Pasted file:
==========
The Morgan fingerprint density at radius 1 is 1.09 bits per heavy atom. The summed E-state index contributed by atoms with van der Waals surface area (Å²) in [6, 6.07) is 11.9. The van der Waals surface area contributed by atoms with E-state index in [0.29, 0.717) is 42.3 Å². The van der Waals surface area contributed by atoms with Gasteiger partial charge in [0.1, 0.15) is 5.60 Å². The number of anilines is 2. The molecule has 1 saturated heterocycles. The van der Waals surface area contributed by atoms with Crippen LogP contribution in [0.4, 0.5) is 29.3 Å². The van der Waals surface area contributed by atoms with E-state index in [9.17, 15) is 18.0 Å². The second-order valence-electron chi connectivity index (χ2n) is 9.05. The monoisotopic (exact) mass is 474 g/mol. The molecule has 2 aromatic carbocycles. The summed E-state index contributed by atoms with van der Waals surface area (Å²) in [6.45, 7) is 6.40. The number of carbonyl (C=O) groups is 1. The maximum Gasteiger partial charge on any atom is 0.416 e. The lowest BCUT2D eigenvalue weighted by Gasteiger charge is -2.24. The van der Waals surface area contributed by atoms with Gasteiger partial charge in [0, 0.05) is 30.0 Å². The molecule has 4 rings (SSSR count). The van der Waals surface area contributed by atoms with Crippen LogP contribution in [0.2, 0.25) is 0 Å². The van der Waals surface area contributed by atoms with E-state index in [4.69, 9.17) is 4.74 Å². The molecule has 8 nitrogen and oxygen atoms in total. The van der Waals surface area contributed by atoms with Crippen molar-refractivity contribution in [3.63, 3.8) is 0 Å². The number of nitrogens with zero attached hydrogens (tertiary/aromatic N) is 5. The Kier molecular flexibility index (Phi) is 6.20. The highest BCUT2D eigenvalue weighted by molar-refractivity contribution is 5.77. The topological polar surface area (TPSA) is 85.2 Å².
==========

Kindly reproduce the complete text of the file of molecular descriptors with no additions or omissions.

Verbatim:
The Morgan fingerprint density at radius 1 is 1.09 bits per heavy atom. The summed E-state index contributed by atoms with van der Waals surface area (Å²) in [6, 6.07) is 11.9. The van der Waals surface area contributed by atoms with E-state index in [0.29, 0.717) is 42.3 Å². The van der Waals surface area contributed by atoms with Gasteiger partial charge in [0.1, 0.15) is 5.60 Å². The number of anilines is 2. The molecule has 1 saturated heterocycles. The van der Waals surface area contributed by atoms with Crippen LogP contribution in [0.4, 0.5) is 29.3 Å². The van der Waals surface area contributed by atoms with E-state index in [9.17, 15) is 18.0 Å². The second-order valence-electron chi connectivity index (χ2n) is 9.05. The monoisotopic (exact) mass is 474 g/mol. The molecule has 2 aromatic carbocycles. The summed E-state index contributed by atoms with van der Waals surface area (Å²) in [6.45, 7) is 6.40. The number of carbonyl (C=O) groups is 1. The maximum Gasteiger partial charge on any atom is 0.416 e. The lowest BCUT2D eigenvalue weighted by Gasteiger charge is -2.24. The van der Waals surface area contributed by atoms with Gasteiger partial charge in [0, 0.05) is 30.0 Å². The molecule has 4 rings (SSSR count). The van der Waals surface area contributed by atoms with Crippen LogP contribution in [0.2, 0.25) is 0 Å². The van der Waals surface area contributed by atoms with E-state index in [4.69, 9.17) is 4.74 Å². The molecule has 8 nitrogen and oxygen atoms in total. The van der Waals surface area contributed by atoms with Crippen molar-refractivity contribution in [3.63, 3.8) is 0 Å². The number of nitrogens with zero attached hydrogens (tertiary/aromatic N) is 5. The Kier molecular flexibility index (Phi) is 6.20. The highest BCUT2D eigenvalue weighted by molar-refractivity contribution is 5.77. The topological polar surface area (TPSA) is 85.2 Å².